“Before I came here, I would get everything at once from the store so I didn’t have to come and go, come and go, you see? And here in front they are building a food store, to see if they can give us the rations here, so we don’t have to go into the city to get them.”
Yoandra looks downwards as she talks.
“Yoan has a bit of a cold because of the change in temperature, but nothing serious.”
“I just saw him playing with another child. He told me he was his cousin.”
“Yes, because that little boy lived next door to us. His mother was sent here, and they met up again, and she takes care of him when I am working.
“Since he was born I have raised my son by myself. And there he is, big already. I’ve had to work hard, but one always hopes that things will improve… You’ll see, little by little I will set myself up again.”
Yoandra is 18 years old and always looks down when she talks.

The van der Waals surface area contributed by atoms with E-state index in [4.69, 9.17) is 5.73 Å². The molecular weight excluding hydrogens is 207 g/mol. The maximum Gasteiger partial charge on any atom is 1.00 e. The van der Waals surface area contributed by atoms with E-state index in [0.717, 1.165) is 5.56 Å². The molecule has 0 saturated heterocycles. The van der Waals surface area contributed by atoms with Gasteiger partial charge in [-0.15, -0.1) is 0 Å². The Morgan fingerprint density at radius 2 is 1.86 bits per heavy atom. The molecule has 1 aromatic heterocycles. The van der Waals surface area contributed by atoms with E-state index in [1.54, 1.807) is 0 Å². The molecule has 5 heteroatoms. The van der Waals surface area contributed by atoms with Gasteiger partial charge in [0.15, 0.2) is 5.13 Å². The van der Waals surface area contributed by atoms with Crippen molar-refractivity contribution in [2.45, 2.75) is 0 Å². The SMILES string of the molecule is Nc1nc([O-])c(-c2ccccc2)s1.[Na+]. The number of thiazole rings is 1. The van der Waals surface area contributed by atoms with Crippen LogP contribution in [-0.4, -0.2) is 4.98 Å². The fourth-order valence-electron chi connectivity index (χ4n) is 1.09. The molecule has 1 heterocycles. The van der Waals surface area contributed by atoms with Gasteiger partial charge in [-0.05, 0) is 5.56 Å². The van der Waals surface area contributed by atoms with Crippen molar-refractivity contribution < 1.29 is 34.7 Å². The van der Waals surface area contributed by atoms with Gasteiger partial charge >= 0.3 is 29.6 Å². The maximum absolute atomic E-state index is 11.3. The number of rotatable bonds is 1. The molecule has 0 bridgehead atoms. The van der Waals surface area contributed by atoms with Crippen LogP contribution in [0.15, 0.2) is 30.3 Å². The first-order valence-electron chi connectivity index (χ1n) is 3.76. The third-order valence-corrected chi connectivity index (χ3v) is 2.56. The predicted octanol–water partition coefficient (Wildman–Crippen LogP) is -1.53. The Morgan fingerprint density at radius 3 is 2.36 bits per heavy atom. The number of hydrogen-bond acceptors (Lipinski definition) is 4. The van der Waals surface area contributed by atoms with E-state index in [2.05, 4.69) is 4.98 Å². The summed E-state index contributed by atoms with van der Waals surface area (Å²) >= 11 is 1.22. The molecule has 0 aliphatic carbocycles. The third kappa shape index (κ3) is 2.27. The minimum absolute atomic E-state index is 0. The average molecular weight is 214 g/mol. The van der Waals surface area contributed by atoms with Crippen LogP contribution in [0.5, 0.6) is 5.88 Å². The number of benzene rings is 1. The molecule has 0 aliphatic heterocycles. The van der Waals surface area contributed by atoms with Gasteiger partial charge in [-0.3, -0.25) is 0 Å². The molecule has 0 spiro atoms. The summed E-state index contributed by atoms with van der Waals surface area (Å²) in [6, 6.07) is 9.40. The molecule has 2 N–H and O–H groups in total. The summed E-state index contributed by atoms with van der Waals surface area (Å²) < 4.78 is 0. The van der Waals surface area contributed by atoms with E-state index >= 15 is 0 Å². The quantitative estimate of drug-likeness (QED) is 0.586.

Sometimes I think she’s checking the cleanness of the floor.
Sometimes I think she’s too shy.
She is one of the strongest women I have ever met.
Marta Daykelín Sastre Jiménez Photo: Julio Martínez Molina
MARTA DAYKELÍN: A PERSEVERANT DELEGATE
RODAS, Cienfuegos.- For the last seven years she has been the delegate to the municipal assembly for constituency number 10 of zone number 66, belonging to the Cienfuegos municipality of Rodas. She hopes to continue to hold such a responsibility, supported by her electorate, having already served several terms.
Marta Daykelín Sastre Jiménez is a loving and lovable person, thanks to three essential elements: her daily contact with her neighbors, her effectiveness and her high level of problem resolution.